To assess the effectiveness of follicle-stimulating hormone (FSH) administration in male idiopathic infertility in a clinical setting.
A retrospective real-world study was carried out, including all consecutive FSH-treated infertile men attending the Andrology Unit of Modena (Italy) from June 2015 to May 2022. Medical history, physical and andrological examinations, hormonal and seminal parameters, therapeutic management and pregnancy data were collected. The primary endpoint was the number of pregnancies obtained after FSH administration, while semen parameters change was the secondary outcome.
194 of 362 (53.6%) infertile men, eligible according to the Italian Health System regulations, were treated with FSH (mean age 37.9 ± 6.1 years). Following FSH administration (mean therapy duration 9.1 ± 7.1 months), forty-three pregnancies were recorded (27.6%), of which 22 occurred naturally and 21 after assisted reproduction. A significant increase in sperm concentration (9.9 ± 12.2 versus 18.9 ± 38.9 million/mL, p = 0.045) was detected after treatment, together with a significant increase in normozoospermia (from 1.0 to 5.1%, p = 0.044) and a reduction in azoospermia rate (from 9.8 to 7%, p = 0.044). Dividing the cohort in FSH-responders and non-responders, in terms of pregnancy achieved, higher sperm concentrations (15.7 ± 26.6 versus 22.2 ± 25.7 million/mL, p = 0.033) and progressive sperm motility (18.0 ± 18.2 versus 27.3 ± 11.3, p = 0.044) were found in pregnancy group.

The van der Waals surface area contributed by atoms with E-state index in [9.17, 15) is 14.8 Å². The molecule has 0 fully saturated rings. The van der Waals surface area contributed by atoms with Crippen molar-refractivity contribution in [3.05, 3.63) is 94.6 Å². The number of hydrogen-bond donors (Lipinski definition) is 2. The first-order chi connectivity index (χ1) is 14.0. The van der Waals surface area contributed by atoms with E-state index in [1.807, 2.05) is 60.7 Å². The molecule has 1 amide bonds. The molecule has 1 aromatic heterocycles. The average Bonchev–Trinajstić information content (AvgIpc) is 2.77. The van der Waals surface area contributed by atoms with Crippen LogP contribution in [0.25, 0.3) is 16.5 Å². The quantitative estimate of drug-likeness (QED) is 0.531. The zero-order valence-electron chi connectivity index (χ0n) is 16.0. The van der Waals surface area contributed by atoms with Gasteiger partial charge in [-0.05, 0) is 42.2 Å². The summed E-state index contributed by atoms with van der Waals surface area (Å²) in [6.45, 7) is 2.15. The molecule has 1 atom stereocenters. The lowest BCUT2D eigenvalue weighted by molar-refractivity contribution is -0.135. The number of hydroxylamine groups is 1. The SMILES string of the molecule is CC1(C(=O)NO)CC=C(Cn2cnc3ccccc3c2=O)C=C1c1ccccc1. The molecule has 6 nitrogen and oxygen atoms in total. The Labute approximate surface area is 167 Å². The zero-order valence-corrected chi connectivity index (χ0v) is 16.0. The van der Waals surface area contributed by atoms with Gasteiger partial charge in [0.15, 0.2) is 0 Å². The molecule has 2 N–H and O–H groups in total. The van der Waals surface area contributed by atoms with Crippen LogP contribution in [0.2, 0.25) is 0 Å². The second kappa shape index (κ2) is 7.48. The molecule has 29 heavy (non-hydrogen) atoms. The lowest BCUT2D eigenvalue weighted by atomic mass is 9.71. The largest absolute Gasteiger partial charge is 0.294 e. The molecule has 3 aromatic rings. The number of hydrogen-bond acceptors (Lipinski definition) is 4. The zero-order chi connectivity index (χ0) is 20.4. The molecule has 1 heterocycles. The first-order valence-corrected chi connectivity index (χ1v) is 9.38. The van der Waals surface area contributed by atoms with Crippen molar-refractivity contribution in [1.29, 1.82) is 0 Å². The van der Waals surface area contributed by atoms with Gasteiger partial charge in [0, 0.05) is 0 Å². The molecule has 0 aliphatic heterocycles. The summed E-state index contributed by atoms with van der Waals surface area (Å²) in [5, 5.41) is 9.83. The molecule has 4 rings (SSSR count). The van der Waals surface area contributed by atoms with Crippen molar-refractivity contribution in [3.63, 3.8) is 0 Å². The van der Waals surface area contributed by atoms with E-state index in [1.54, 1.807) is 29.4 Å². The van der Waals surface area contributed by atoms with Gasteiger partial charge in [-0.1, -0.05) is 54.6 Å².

Our experience suggests that FSH, empirically administered to men with idiopathic infertility, leads to pregnancy in one out of four patients and increases sperm concentration. Although the expected limits due to a real-world data study, the number of FSH-treated patients required to achieve one pregnancy seems to be lower in clinical setting if compared to previously published data. This article is protected by copyright. All rights reserved.
Andrology. 2022 Nov 24 [Epub ahead of print]
Marilina Romeo, Giorgia Spaggiari, Federico Nuzzo, Antonio R M Granata, Manuela Simoni, Daniele Santi
Department of Biomedical, Metabolic and Neural Sciences, University of Modena and Reggio Emilia, Modena, Italy., Unit of Endocrinology, Department of Medical Specialties, Azienda Ospedaliero-Universitaria of Modena, Modena, Italy.